Wednesday, 17 August 2016

Madame Rag and Mister Bone poolside: a Vignette.

Since it has been a while since I've been doing much but working on the novel, here's an unedited excerpt from chapter seven that may, or may not, make it into the final draft. Since it's pretty much in the same state as when I first wrote it, expect errors. It was a fun little scene to bash out. Mister Bone and Madame Rag are such cartoony villains they almost write themselves.   

 Lucy Fur doing a random spot-check on my writing.

Every city, no matter where it is on the globe, has places that, if not abandoned, are at least left deserted for long stretches at a time. Wherever they went, Madame Rag and Mister Bone went out of their way to seek out such places, and if one couldn’t be found, they simply created the vacancies they required.

It wasn’t that the husband and wife team didn’t enjoy the modern perks of hot running water, fine food, and comfy beds, it was simply that things so often seemed to go badly when they brushed shoulders with “the normal folk.” They mixed less well with the public than sea birds did with ruptured oil tankers. The end result in both cases were rows of dead things, be they migratory sandpipers, or uniformed hotel staff.

It was decided years and years ago that to maintain a healthy breeding population of hospitality workers, that they would strictly curtail their contact with the world of the regulars—especially Mister Bone, who admittedly had impulse control issues. Whenever they were called in for a job that required more than an afternoon to complete, they would simply retire to the closest abandoned motel, condemned home, or recently-depopulated flop house to await their orders.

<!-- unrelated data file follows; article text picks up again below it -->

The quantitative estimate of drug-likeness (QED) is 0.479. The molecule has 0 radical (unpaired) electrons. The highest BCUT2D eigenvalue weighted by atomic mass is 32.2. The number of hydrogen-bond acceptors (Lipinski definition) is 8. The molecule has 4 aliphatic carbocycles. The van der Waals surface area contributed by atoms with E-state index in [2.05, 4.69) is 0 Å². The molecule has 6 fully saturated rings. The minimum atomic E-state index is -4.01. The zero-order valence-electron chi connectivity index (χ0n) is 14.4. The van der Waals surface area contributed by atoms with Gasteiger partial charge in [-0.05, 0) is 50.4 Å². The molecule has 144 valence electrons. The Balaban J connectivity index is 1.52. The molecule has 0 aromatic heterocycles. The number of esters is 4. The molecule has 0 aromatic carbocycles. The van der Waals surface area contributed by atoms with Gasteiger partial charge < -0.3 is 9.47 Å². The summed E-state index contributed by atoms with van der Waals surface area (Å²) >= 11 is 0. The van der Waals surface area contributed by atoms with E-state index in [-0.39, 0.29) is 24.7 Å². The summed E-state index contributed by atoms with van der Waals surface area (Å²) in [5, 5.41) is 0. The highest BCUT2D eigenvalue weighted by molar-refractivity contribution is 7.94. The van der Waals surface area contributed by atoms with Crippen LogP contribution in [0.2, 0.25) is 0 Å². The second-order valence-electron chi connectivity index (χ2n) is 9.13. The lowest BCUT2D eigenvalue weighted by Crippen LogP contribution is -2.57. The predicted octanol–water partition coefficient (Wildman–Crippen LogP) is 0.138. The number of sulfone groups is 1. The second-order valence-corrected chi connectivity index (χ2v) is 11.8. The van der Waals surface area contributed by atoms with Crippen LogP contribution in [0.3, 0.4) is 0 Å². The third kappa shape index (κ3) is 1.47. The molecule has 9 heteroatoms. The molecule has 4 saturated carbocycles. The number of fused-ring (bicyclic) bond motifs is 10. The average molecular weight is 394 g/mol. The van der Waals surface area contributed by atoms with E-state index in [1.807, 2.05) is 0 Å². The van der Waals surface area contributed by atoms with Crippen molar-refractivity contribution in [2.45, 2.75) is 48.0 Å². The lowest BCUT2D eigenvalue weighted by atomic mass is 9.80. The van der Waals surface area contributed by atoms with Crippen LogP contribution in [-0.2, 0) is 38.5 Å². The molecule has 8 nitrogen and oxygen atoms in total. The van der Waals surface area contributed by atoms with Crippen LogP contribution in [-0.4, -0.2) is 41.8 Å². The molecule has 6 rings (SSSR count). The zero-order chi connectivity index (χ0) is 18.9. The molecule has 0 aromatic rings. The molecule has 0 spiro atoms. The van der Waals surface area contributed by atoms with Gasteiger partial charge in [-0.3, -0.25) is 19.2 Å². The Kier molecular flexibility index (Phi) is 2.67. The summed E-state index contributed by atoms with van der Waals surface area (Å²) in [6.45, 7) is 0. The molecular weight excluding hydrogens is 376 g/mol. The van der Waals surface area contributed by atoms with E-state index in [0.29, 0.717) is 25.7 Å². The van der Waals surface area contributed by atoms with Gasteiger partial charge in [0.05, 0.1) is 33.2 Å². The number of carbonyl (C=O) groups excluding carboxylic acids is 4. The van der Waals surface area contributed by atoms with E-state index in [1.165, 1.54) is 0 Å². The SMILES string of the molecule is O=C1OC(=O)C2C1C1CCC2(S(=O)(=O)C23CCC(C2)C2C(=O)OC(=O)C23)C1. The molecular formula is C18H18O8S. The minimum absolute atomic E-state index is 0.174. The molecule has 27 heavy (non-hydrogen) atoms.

When their employer was Doctor Knox, this arrangement was even more desirable. Being around Knox made both Rag and Bone feel as though they were walking on eggshells, eggshells made of unstable high explosive. This was likewise fine with Knox, to whom the idea of any kind of familiar relationship with “the help,” was unthinkable. 

The evening found Mister Bone and Madame Rag sitting by lantern light on the moldy cushions of decomposing deck furniture at the edge of a long-neglected indoor pool. Emerald moss and black mildew clung to the tiled walls in streaks, and floating in the center of the once-luxurious pool was a large hummock of brown stringy vegetation. The cold air was moist and held the dark stink of decomposing fungus. Both Rag and Bone were silent, it was the tight expectant silence of an impending unpleasant conversation.